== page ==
Before oiling, it is absolutely essential that the face of the type be both clean and dry. When this is the case, carefully apply some olive oil on a soft brush, sometimes adding a small proportion of turps if the oil is very thick. The oil must adhere in every part, or the cast will come away in an imperfect condition - pieces of plaster remaining attached to the unoiled spots. The oil answers a double purpose, preventing the adhesion of the mould to the type as well as hindering the moisture of the fresh composition from affecting the plaster already used in filling-up the forme.

Casting The Mould

On the locking-up furniture round the type are placed pieces of tin about 1 1/2 in. wide and of various lengths, destined to provide a perfectly flat surface for the casting frame, and to stop the thin plaster from running. The casting frame is adjusted in position round the pages, after the sides have been oiled. Then, in an iron or tin pot kept for the purpose, is mixed a sufficiency of plaster to a creamy consistence; this is poured upon the face of the type, and carefully forced in by a pad of folded blanket, called a "dabber." In this way the air is expelled from between the plaster and the face of the type. Then more pasty plaster is added, and well rubbed in by hand, to ensure the plaster occupying the smallest interstices, when the surface of the type will be completely covered with a film of plaster.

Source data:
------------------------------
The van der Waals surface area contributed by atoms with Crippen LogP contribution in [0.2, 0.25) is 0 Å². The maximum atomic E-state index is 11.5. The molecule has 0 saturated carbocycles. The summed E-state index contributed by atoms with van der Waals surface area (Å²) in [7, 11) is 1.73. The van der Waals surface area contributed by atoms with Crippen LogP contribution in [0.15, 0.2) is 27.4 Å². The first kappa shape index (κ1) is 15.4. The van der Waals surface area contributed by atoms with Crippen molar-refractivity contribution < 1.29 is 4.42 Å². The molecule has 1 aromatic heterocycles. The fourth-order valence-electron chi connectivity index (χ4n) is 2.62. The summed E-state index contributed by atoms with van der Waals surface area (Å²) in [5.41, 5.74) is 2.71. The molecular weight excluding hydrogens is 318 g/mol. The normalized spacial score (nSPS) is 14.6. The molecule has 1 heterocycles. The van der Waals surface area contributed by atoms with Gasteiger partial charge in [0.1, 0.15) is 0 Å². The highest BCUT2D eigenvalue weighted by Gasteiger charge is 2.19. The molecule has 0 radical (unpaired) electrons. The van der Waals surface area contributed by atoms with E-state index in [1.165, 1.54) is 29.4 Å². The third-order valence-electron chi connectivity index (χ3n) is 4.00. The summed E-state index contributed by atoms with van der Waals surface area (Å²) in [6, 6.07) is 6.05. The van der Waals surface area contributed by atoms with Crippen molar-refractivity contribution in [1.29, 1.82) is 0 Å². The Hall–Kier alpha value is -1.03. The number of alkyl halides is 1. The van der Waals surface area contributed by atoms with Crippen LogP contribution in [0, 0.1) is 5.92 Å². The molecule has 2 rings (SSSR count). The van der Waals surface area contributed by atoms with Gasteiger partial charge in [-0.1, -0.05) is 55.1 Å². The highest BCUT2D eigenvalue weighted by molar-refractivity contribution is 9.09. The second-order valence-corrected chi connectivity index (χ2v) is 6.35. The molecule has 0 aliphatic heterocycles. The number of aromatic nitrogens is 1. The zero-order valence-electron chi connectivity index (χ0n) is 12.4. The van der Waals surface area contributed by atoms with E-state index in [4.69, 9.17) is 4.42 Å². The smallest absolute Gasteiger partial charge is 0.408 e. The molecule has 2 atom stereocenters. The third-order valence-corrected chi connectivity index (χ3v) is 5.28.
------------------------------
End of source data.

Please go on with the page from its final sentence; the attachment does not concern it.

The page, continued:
Next a further quantity of the composition is mixed somewhat thicker, and enough of it is poured on the forme to entirely fill the casting frame. As the plaster hardens very rapidly, every means must be taken to prevent small lumps from forming, both on the hands and in the mixing pot; after each operation, the hands and pot should be well washed. Whilst the plaster remains liquid, the surface is scraped with a straight-edge level with the top of the casting frame, after which the mould is allowed to stand for 5 minutes; by this time, it will have partially hardened, when the buck may be scraped again. Should the mould not be of uniform thickness throughout, it is apt to be cracked by the pressure of the molten metal in the dipping pan. Success is almost entirely dependent upon the quality and manipulation of the plaster.

Removing The Mould

When the mould has stood some 15-20 minutes, it should have become sufficiently firm for lifting from the type. Forked tools with short handles are used for this purpose, one in each hand, the points being carefully inserted between the casting frame and the chase. The operation demands the gentlest care; if force is exerted unevenly, small portions of plaster will break off and spoil the mould. After detaching one end of the frame, the other end is loosened in the same manner; then the whole can be lifted off the forme, being supported by the protruding bevel of the casting frame. After removal of the mould, the type should present a perfectly clean face, not a particle of plaster appearing among the type.